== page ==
“As someone who comes from a primarily physics background, I did not study computer science directly,” said Kauffman. “IRIS-HEP allowed me to catch up in that respect, because it’s important for an experimental physicist to also be well-versed in computing.”

In the fall, Kauffman will begin working toward his doctorate at Princeton University. While his time with IRIS-HEP will officially come to a close in the summer, he said he plans to continue to be involved with the collaboration at some point in the future. During his time as a fellow, Kauffman worked with mentor Rocky Bala Garg, a postdoctoral researcher at Stanford University. “Elliott has consistently demonstrated remarkable focus, diligence and organizational skills,” said Bala Garg of her time working with Kauffman. “He possesses a remarkable ability to swiftly identify and implement solutions to various problems.”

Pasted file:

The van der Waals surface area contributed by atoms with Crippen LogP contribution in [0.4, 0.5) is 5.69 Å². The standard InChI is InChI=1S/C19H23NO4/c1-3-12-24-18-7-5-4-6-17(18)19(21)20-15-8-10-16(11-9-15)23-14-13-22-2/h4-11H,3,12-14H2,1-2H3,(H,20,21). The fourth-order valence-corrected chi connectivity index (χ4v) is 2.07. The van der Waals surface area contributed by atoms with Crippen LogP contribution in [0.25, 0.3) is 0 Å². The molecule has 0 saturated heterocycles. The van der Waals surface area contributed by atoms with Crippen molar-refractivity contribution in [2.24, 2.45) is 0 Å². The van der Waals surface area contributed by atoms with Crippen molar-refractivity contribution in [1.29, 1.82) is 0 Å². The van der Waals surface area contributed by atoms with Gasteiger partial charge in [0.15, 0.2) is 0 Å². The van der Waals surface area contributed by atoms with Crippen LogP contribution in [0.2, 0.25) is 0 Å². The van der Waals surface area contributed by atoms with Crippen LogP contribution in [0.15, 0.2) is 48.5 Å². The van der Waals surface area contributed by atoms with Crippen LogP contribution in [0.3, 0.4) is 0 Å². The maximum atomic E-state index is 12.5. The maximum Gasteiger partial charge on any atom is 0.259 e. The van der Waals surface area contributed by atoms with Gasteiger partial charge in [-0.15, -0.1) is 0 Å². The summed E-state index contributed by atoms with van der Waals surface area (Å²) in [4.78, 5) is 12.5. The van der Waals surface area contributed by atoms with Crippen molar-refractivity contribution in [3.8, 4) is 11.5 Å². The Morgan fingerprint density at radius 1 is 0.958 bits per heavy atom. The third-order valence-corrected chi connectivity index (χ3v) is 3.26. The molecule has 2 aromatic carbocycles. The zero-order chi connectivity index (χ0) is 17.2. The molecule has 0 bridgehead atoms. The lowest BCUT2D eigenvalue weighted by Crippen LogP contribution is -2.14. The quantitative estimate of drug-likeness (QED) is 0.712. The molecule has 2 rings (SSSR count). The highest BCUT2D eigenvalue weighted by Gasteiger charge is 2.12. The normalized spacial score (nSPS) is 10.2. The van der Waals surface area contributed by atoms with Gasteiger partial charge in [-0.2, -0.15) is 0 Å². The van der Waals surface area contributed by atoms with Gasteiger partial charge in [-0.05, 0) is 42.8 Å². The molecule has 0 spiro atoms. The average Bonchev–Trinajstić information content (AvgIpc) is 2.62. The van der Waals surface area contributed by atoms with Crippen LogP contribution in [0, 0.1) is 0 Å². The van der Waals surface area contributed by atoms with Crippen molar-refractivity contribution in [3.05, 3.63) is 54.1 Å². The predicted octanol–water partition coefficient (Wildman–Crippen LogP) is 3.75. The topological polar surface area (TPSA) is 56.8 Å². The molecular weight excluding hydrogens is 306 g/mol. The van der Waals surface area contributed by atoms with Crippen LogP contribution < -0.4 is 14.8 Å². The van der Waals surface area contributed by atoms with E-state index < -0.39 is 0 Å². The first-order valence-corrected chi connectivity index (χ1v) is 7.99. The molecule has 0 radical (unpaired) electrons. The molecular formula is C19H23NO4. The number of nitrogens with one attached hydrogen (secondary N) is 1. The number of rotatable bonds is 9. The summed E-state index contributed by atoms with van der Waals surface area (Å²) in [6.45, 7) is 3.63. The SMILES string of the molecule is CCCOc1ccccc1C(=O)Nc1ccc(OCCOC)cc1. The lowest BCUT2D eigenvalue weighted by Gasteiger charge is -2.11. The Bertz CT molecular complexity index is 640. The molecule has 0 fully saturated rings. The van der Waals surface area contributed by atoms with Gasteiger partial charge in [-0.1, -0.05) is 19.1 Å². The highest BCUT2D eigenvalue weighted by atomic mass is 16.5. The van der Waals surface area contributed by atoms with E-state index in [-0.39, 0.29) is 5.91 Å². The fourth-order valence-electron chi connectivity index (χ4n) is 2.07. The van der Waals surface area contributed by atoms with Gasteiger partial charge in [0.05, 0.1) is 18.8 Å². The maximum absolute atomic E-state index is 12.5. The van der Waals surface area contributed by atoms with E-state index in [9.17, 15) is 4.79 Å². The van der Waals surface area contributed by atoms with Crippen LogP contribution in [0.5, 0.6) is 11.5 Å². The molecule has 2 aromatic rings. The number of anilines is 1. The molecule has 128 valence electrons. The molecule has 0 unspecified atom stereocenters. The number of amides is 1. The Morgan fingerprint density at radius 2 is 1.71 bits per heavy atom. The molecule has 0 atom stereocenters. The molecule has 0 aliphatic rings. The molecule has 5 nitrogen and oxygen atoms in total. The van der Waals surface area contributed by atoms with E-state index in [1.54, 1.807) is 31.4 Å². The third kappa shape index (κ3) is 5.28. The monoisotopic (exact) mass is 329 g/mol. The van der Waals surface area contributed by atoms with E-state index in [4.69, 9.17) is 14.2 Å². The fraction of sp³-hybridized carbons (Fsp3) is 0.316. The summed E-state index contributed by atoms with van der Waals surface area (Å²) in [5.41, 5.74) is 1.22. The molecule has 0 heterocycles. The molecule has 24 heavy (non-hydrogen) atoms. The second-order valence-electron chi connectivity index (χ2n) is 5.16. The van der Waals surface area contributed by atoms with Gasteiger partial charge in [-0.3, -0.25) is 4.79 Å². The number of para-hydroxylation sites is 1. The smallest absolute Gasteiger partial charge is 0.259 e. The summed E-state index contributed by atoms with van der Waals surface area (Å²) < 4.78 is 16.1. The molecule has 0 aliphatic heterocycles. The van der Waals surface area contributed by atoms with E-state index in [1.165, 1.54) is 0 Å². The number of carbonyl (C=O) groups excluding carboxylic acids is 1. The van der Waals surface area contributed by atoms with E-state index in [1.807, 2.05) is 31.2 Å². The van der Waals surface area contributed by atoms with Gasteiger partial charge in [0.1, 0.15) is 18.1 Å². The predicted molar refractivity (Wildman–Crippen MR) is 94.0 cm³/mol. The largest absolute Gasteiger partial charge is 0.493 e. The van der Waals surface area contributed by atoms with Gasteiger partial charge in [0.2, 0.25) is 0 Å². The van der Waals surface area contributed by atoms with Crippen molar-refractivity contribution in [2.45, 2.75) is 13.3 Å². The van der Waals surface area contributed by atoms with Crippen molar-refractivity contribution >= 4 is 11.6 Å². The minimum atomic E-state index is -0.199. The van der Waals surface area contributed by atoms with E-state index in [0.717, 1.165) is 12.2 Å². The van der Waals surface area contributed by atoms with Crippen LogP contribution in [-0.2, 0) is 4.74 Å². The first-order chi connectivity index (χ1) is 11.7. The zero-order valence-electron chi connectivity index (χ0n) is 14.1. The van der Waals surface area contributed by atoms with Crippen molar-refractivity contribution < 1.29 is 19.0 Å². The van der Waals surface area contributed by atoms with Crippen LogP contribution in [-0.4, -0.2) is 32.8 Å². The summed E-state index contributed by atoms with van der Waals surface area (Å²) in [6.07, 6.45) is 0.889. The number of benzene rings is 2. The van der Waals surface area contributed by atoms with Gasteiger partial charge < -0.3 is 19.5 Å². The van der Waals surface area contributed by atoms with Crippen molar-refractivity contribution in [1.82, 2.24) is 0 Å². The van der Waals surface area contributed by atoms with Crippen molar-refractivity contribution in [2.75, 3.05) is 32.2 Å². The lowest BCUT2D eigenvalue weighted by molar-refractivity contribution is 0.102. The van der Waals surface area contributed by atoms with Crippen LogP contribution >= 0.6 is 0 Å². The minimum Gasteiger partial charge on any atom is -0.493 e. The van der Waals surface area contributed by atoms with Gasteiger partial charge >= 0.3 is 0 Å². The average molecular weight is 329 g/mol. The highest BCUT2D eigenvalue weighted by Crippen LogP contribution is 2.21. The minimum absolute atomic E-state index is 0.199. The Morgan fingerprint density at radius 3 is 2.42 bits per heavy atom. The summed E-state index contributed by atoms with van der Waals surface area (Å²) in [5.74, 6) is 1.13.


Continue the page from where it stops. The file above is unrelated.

Kauffman said he’d “definitely” recommend other young physicists apply for a fellowship with the software collaboration. “IRIS-HEP is a very welcoming and inclusive community,” he said. “It’s refreshing to see a community where I feel welcomed and accepted.”

Aman Goel

Aman Goel

Aman Goel Photo credit: Aman Goel

Aman Goel completed two fellowships with IRIS-HEP, the first starting in June of 2021 and the second in February of 2022. At the time, he was pursuing a bachelor’s in information technology and mathematics from the University of Delhi. “IRIS-HEP introduced me to the field of research software engineering, which became my ultimate career goal,” Goel said.

For his first project with the software collaboration, Goel developed “stacked” histograms which provided a new way for developers to work with data within the collaboration’s histogram library. When he took on his second fellowship, Goel took on the additional project of creating an initial version of an interface which allows for researchers to browse ROOT files from the terminal.